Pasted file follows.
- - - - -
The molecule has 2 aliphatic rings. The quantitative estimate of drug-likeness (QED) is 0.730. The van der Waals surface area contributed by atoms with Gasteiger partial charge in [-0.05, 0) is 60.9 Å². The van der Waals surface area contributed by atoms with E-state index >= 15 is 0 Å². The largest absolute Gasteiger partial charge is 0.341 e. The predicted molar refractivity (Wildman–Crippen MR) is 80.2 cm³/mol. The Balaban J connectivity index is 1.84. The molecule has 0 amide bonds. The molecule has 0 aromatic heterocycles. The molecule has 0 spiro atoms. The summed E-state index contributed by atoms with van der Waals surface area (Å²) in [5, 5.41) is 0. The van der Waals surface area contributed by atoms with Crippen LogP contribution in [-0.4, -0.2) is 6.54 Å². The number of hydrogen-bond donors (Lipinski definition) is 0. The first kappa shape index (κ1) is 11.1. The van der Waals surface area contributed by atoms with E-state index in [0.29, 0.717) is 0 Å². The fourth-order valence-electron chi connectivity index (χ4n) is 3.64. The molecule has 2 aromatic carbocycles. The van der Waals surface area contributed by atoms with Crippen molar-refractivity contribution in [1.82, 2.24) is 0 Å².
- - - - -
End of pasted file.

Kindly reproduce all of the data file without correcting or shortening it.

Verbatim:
The molecule has 2 aliphatic rings. The quantitative estimate of drug-likeness (QED) is 0.730. The van der Waals surface area contributed by atoms with Gasteiger partial charge in [-0.05, 0) is 60.9 Å². The van der Waals surface area contributed by atoms with E-state index >= 15 is 0 Å². The largest absolute Gasteiger partial charge is 0.341 e. The predicted molar refractivity (Wildman–Crippen MR) is 80.2 cm³/mol. The Balaban J connectivity index is 1.84. The molecule has 0 amide bonds. The molecule has 0 aromatic heterocycles. The molecule has 0 spiro atoms. The summed E-state index contributed by atoms with van der Waals surface area (Å²) in [5, 5.41) is 0. The van der Waals surface area contributed by atoms with Crippen LogP contribution in [-0.4, -0.2) is 6.54 Å². The number of hydrogen-bond donors (Lipinski definition) is 0. The first kappa shape index (κ1) is 11.1. The van der Waals surface area contributed by atoms with E-state index in [0.29, 0.717) is 0 Å². The fourth-order valence-electron chi connectivity index (χ4n) is 3.64. The molecule has 2 aromatic carbocycles. The van der Waals surface area contributed by atoms with Crippen molar-refractivity contribution in [1.82, 2.24) is 0 Å².